We checked in with 2021 San Francisco Design Week winner Olivier Turon, who seems to be flying high these days.
Until this year, 29-year-old French designer Olivier Turon (@oliv_turon) had never entered a design competition. Then, fresh out of school and under the wings of revered designer Eche Martinez, he won first place at the 2021 San Francisco Design Week for his fascinating work “Le Colibri,” the sleek, sophisticated and forward-thinking outfitting of a private jet. Here, the emerging talent reveals how he rose to the main stage seemingly overnight by way of hard work, passion and pure talent.
Congratulations on receiving the top prize in the Travel and Hospitality category. Where did you draw inspiration?
I came across the 2021 SFDW annual dates only three weeks before [the deadline for submission]. Eche said I should challenge myself and submit a proposal. So I didn’t have a lot of time to prepare, but I wanted to try to propose something different.
Le colibri is French for hummingbird. The whole project started with this majestic bird and its color palette in mind. I was inspired by Haussmannian interior architecture; I wanted to create a composition that translated into a residential theme. I also wanted a different approach to the regular portholes we commonly see in commercial and private aviation. I wanted them to provide an unprecedented perspective of the sky.
A true passion for aviation is at the core of this submission. I’ve also always been fascinated with designs, such as interiors that are mobile rather than static. Winch Designs was a huge inspiration, as I’m fascinated by everything they do. Finally, I find the majority of the private aircraft interiors to be very similar to one another, and I wondered if the space could be elevated to a different perspective.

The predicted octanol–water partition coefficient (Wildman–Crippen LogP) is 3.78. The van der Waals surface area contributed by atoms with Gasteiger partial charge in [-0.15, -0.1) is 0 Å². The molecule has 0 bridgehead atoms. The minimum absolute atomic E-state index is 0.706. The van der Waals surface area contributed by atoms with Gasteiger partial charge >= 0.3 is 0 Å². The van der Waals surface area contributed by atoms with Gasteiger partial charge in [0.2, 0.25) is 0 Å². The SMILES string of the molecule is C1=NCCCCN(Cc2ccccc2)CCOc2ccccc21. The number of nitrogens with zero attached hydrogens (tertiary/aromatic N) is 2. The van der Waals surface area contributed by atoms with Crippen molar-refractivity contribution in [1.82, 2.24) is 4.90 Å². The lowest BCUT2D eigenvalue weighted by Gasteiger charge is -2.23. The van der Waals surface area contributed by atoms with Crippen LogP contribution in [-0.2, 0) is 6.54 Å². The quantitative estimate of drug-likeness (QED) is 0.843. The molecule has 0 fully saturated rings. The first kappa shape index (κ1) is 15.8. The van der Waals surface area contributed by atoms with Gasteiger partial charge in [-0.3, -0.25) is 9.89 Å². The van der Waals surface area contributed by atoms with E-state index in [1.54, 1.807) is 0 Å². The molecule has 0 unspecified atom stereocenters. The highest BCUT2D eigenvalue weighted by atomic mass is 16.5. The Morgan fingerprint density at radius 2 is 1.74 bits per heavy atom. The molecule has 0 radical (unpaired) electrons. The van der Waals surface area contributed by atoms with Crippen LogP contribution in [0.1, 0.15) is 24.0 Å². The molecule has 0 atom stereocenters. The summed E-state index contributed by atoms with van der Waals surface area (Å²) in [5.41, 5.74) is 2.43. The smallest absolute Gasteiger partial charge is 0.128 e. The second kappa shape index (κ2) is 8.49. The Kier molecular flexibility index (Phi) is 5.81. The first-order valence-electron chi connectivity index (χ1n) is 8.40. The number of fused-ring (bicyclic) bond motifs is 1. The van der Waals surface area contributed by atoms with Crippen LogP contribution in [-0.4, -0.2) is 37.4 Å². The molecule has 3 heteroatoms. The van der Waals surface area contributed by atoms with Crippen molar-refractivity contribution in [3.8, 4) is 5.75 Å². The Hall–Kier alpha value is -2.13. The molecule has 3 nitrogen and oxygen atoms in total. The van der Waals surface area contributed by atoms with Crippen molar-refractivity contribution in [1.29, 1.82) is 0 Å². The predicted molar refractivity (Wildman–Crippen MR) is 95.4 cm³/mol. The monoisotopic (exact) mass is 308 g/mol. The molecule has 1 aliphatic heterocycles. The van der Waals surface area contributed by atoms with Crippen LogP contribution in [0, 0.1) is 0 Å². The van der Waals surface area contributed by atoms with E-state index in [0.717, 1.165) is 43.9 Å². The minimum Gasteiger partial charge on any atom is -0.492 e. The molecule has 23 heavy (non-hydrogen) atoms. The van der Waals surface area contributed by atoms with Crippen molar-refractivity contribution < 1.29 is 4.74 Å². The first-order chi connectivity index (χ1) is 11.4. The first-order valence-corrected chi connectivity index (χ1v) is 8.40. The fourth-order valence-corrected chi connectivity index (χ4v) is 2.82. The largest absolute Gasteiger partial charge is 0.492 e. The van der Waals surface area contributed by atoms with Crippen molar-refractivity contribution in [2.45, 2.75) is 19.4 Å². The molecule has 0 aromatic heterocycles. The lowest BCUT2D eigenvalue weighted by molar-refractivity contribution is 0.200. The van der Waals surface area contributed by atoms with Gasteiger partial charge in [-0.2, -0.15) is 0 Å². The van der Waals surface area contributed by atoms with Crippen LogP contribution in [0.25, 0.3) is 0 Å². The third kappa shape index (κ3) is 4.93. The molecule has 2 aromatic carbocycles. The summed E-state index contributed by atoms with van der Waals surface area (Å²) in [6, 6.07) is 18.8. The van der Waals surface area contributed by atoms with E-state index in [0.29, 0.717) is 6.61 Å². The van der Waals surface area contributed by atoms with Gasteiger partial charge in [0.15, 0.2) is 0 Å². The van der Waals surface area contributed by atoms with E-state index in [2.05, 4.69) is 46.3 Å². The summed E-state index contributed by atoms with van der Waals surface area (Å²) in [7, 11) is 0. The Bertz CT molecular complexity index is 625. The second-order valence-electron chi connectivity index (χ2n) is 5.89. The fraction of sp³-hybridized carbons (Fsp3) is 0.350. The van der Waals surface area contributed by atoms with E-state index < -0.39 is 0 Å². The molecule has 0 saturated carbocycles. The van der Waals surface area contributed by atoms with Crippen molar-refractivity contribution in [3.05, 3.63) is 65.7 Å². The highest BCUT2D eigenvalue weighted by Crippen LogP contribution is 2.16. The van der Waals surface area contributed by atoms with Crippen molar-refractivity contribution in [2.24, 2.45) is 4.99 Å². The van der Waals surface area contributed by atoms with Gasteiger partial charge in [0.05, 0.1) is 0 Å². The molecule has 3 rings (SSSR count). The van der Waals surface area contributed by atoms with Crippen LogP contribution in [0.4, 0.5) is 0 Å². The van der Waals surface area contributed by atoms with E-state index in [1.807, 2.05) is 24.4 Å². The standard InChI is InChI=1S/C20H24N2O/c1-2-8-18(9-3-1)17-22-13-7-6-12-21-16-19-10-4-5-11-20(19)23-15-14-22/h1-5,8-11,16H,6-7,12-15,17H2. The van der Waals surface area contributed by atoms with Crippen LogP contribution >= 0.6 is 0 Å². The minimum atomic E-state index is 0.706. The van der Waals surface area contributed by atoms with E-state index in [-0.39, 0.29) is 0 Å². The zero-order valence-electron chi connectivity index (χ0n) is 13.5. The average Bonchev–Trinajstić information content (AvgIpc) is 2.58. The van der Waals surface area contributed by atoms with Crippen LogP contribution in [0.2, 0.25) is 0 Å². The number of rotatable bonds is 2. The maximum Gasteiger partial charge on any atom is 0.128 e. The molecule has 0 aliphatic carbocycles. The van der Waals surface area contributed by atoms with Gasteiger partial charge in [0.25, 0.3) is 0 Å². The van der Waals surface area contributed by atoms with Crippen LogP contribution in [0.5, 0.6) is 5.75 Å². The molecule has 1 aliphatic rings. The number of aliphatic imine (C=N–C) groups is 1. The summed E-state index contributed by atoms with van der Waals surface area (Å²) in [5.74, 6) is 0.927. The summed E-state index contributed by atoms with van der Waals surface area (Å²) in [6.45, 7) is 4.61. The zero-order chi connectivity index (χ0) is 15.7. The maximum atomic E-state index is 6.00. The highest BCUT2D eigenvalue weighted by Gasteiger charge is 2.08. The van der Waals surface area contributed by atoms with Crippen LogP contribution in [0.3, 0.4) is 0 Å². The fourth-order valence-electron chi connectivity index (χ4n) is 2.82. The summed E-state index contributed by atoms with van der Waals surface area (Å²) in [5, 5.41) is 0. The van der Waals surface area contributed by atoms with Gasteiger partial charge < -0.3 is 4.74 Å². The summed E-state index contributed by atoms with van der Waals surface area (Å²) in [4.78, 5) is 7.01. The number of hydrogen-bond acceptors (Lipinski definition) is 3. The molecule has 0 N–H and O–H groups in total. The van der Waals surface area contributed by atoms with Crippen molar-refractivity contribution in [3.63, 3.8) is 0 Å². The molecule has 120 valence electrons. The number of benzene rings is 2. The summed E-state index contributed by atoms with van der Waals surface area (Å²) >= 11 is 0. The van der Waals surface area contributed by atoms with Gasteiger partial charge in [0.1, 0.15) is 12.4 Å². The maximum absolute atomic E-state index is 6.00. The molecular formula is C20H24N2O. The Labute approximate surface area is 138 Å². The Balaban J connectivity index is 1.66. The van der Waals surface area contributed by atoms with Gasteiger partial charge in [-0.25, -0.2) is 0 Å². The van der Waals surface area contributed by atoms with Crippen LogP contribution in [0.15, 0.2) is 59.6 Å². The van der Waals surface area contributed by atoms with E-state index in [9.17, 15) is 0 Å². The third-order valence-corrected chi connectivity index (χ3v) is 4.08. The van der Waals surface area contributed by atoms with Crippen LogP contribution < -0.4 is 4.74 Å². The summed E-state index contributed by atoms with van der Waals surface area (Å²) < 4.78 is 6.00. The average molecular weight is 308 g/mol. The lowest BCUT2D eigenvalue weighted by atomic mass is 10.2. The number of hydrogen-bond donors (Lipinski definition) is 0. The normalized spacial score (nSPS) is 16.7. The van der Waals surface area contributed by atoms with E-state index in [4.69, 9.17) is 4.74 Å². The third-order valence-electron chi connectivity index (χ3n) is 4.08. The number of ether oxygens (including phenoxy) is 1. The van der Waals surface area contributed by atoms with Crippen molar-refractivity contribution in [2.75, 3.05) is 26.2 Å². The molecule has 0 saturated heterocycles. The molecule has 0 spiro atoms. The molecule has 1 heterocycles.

Olivier Turon envisions the future of flying private, and that scene stars soft lines and natural materials complemented by bespoke furnishings and accent lighting.
Where did you source materials for the project?
As I’m very aware of the strict requirements of the Federal Aviation Administration on interior compartment materials, this composition is purely conceptual. However, the project is absolutely realizable using FAA-certified fabrics, finishes and equipment.
How was this project different from designing a space inside a building?
While the scale of the space differs greatly—if you compare a home or building to even the largest private aircraft—I’d say the idea remains the same: to create an interior that strikes the perfect balance between comfort and luxury, while taking into account the client’s unique tastes and preferences. Again, as the space has to be capable of flying safely, many FAA rules need to be strictly followed.
What’s your favorite part about this project?
How residential it feels. I tried to bring a unique composition for a potential next-generation aircraft by proposing a floor plan that’s quite different from what is already available. Other key features I’m really pleased by are the portholes; they offer an unprecedented live perspective of the sky and generously bring in natural light.
How did you land in San Francisco working for Eche Martinez?
A native of Biarritz, France, I initially moved to the United States with the intention of improving my English and furthering my education. I naturally fell in love with California and completed my interior architecture and design studies in Santa Barbara and San Francisco. My eagerness to learn has landed me formidable opportunities to work with brilliant designers—including Gary Hutton, Alison Damonte, Joanna Wong and Eche Martinez.
I’ve been following Eche’s work since my arrival to San Francisco, and I applied to different positions he had opened over the past two years. In March, he gave me a shot and let me contribute to the amazing projects Eche’s firm is working on. Eche is the most supportive employer I have ever had and naturally became my mentor.
What’s next for you?
In my spare time, I enjoy reimagining transportation interiors and working on projects like “Le Colibri” with the hope of one day bringing these concepts to fruition. For now, I want to learn as much as I possibly can—I don’t know what my future holds, but I am utterly convinced the bond I have with architecture and design will bring me to a place where I can realize [my] dreams and simply be myself.
Photography by: PHOTOS COURTESY OF OLIVIER TURON